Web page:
Compiled By Samantha Martin
Italy’s highest criminal court heard arguments from prosecutors on Monday appealing Amanda Knox’s acquittal in the murder of her British roommate in 2007.
The Globe and Mail reports prosecutors are asking the court to throw out the acquittals of Knox, who was “very anxious” in court on Monday, in the murder of 21-year-old student, Meredith Kercher.
Italian prosecutors are also trying to order a new trial, which conflicts the laws in the U.S. that prevents “authorities from retying a criminal defendant who has been acquitted of a charge,” according to CNN.
Knox, now 25, and her ex-boyfriend, Raffaele Sollecito, 28, were arrested in 2007, shortly after Kercher was found with her throat slashed in the apartment she shared with Knox in Perugia, Italy, where they were exchange students.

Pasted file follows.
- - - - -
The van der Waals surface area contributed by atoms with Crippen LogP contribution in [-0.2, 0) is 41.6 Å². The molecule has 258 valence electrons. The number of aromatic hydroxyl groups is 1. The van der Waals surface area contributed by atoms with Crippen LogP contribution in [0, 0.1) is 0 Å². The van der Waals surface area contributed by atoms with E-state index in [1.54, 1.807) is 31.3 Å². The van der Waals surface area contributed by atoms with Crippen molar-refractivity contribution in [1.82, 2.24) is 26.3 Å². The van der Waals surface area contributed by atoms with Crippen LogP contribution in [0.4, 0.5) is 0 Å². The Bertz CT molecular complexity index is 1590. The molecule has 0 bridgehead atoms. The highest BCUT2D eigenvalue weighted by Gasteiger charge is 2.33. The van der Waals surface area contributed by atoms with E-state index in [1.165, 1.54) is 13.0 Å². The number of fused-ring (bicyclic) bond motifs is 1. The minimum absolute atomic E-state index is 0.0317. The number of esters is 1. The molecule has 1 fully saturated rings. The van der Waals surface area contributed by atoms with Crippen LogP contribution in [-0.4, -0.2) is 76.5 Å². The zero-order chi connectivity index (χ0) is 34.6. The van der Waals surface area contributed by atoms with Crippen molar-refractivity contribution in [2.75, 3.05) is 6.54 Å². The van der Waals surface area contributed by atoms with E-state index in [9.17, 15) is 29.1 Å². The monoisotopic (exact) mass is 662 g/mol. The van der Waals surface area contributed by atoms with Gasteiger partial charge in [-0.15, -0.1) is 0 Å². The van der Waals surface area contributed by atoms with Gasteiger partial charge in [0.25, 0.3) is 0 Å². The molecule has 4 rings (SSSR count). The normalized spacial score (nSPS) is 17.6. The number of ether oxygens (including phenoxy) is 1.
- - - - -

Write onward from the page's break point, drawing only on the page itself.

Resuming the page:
In 2009, the pair was convicted. Knox was given a 26-year sentence and Sollecito received 25 years.
In 2011, the appeals court acquitted both of them and criticized the case mounted by prosecutors in the first trial.
The defence noted that the murder weapon was never found, and the DNA tests were faulty. The defence also pointed out that Knox and Sollecito didn’t have a motive to murder Kercher.
Knox was able to return to her hometown of Seattle after four years in jail, and Sollecito was able to continue his education in computer science.
Prosecutors are now seeking to overturn the acquittals in the second and highest level of appeal, while defence attorneys are saying they should stand.
If the court decides to throw out the acquittal and orders a retrial, Knox would not have to return to Italy, as there is no law for defendants to be in court.
A verdict could come later Monday.